6 Ways To Navigate Sex When You Have Depression

When it comes to managing the sexual side effects of depression, there’s no one-size-fits all solution. But there are many things you can try.

6 Ways To Navigate Sex When You Have Depression

6 Ways To Navigate Sex When You Have Depression

6 Ways To Navigate Sex When You Have Depression

October 8, 2021
— Updated
Medically Reviewed by
6 minutes

Depression is the most common mental health condition worldwide, with an estimated 10% to 13% of people experiencing an episode of depression at some point during their lives. (1) While not everyone living with depression experiences changes to their sexual desire or ability to get turned on or experience orgasm, sexual changes are very common. Sex might be the last thing on your mind if you’re experiencing feelings of despair and hopelessness, or lack of interest in things you used to enjoy. That said, there are ways to manage the sexual side effects of depression if you are interested in strengthening that part of your life.

How depression impacts a person’s sex life

Some people with depression may experience common sexual side effects, such as a low sex drive, having a hard time getting turned on and reaching orgasm, difficulties getting or maintaining an erection, and reduced vaginal lubrication or wetness. (2)

Natalie Finegood Goldberg, LMFT tells O.school, “One of the primary symptoms of depression is a loss of interest in engaging in all or most activities. This includes sex.” Sex therapist Dr. Juliana Hauser adds, “Depression can make you feel emotionally blunted or cut off from feelings. This extends to sexual arousal and desire as well as pleasure during sexual activity.”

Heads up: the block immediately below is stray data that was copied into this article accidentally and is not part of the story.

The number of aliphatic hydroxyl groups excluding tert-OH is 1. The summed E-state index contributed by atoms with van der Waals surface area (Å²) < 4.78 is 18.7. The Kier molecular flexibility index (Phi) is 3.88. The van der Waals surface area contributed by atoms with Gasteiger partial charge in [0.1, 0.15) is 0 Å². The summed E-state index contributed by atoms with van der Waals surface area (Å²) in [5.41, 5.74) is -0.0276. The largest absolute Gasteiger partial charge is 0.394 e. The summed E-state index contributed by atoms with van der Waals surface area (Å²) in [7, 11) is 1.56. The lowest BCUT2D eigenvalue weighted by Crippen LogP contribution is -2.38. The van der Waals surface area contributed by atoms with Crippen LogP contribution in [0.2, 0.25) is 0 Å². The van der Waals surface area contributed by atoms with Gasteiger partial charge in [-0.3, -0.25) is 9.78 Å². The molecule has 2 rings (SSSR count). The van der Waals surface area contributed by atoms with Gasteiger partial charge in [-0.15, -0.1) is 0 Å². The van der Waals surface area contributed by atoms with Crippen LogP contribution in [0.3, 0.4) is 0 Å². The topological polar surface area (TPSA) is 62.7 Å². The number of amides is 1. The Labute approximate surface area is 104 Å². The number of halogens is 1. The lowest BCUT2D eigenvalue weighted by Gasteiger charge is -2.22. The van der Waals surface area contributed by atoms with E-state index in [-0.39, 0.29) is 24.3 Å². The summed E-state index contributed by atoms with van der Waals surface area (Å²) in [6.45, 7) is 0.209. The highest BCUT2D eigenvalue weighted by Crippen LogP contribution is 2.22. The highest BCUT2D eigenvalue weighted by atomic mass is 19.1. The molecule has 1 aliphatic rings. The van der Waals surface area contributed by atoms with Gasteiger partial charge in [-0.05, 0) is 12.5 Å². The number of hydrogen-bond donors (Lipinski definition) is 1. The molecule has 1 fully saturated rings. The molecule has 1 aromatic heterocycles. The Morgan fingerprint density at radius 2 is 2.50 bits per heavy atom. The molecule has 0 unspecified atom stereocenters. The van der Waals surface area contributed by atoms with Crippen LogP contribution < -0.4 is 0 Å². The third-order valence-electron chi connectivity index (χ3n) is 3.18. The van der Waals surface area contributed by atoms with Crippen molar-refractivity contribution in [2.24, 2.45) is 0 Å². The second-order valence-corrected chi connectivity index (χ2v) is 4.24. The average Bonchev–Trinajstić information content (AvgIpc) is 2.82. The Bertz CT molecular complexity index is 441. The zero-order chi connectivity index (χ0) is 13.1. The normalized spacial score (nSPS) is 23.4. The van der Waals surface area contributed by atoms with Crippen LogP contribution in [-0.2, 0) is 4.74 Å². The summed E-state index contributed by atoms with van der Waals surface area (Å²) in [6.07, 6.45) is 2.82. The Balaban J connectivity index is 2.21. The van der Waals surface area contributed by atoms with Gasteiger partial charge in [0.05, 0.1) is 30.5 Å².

Research suggests that the brain differences in people with depression that are associated with mood changes and other symptoms can also affect sexuality. (2) “People with depressive disorders may have difficulties with sexual arousal due to the way their autonomic nervous system is working,” says therapist Dr. Justine Grosso. “Research on […] nervous system functioning suggests that [nervous system] imbalance is associated with Major Depressive Disorder and sexual arousal dysfunction.”

The side effects of certain antidepressant medications may also cause sexual changes. (2) Dr. Hauser tells O.school that “some medications have a side effect of inhibiting desire and others can affect the ability to experience pleasure or full orgasm.” However, she cautions that someone being treated for depression “should never stop taking medicine in order to orgasm without seeking detailed medical advice.”

6 tips for navigating sex when you have depression

There’s no one-size-fits-all solution when it comes to managing the sexual effects of depression, but there are lots of things that you can try. Dr. Hauser tells O.school that the experience of navigating depression together with a partner can actually deepen intimacy and strengthen your relationship: “I have seen couples grow a beautiful bond through understanding the cycles and symptoms of depression and view it as a part of their relationship instead of a problem [with] one person.”

Here are a six things you can try to manage symptoms of depression impacting your sex life.